Hey Her Campus-Let's Talk about Pronouns

Smith College prides itself not only for the many talented Smithies that grace its campus, but also for the inclusive environment that provides support for the diverse number of students and their unique backgrounds. Students at Smith College are aware of the importance in respecting and honoring the different perspectives and lifestyles their fellow peers. With this context in mind, it makes it all the more essential for Her Campus Smith to take part in this dialogue, especially because of the female-specific pronoun that appears in the title of this very website. So, pull up a chair. Let's talk about gender identities, pronouns, and how the name Her Campus is only problematic if you let it be.

Smith College hosts a myriad of students, each with their own distinct background and sense of self. This is not only limited to religious beliefs, race, or socioeconomic status, but also gender. It is a fairly common practice at Smith College to ask someone, upon meeting them for the first time, what pronouns they use. Do they identify with "she/her" pronouns? Or perhaps this person prefers "they/their" pronouns. Maybe this Smithie does not identify as "female." Perhaps you are a student, who goes by "he/him" pronouns. The Smithies who choose to use a distinct set of pronouns or who do not want to place themselves on the gender binary are a valued group on campus who contribute their various voices on the impact on gender both in and outside the classroom.  However, what happens when Smith students decide to write for a website called Her Campus? And what happens when Smith has its own personalized chapter of the website, Her Campus Smith? Are voices excluded? Will the articles and posts prove relevant for only one specific type of Smithie? For those involved in Her Campus Smith, such questions are important as we continue writing and spreading our name throughout campus. So, here's an answer that should clarify any lingering doubts or confusion: No.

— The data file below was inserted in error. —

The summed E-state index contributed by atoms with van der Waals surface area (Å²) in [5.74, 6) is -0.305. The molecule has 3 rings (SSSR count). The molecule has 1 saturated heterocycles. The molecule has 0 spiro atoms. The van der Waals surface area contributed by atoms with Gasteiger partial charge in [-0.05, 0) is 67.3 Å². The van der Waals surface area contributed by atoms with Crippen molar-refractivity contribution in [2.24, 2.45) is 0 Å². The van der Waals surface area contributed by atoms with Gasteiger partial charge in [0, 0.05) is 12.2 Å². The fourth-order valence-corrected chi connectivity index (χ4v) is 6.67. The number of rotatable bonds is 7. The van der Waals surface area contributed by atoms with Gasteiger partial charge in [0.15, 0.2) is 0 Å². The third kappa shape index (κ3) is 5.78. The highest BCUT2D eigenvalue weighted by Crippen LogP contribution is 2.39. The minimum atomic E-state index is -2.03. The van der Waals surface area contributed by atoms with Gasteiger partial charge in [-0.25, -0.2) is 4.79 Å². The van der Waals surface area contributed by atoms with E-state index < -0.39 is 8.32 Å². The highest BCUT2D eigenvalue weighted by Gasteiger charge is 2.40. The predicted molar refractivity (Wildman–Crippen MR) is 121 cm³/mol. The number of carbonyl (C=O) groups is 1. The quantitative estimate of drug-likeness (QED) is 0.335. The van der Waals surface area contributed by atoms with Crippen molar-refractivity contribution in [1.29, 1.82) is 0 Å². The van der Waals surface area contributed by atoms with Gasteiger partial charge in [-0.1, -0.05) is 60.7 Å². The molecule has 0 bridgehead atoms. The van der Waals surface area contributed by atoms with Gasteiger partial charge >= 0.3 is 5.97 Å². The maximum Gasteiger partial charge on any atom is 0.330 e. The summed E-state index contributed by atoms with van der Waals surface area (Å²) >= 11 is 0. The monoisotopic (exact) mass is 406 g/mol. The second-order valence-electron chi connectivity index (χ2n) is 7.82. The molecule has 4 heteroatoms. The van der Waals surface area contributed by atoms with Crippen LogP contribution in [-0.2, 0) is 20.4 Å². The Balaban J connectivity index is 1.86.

Her Campus Smith does not exclusively represent Smithies who identify as female.  In no way are we attempting to prevent submissions from Smithies who are trans* and/or students who don't identify with "she/her" pronouns. While we can't change the website name, we can change any potential preconceptions of exclusion the name might hint at for some. Let the record show: despite the gendered website name, Her Campus Smith is devoted to writing pieces that are of value to all Smithies. This is especially relevant in distinguishing as Smith has yet to take a firm stance on the admissions policy for students who do not identify as female. Even on campus, trans* students often receive different treatment from faculty, peers, and the Smith administration itself, especially with policies regarding hosting overnights for perspective students. Fortunately, students of Smith take it upon themselves to continue fostering a supportive climate where dialogue and discussion about these matters can continue, while also pressing the school administration to make it safer for trans* students.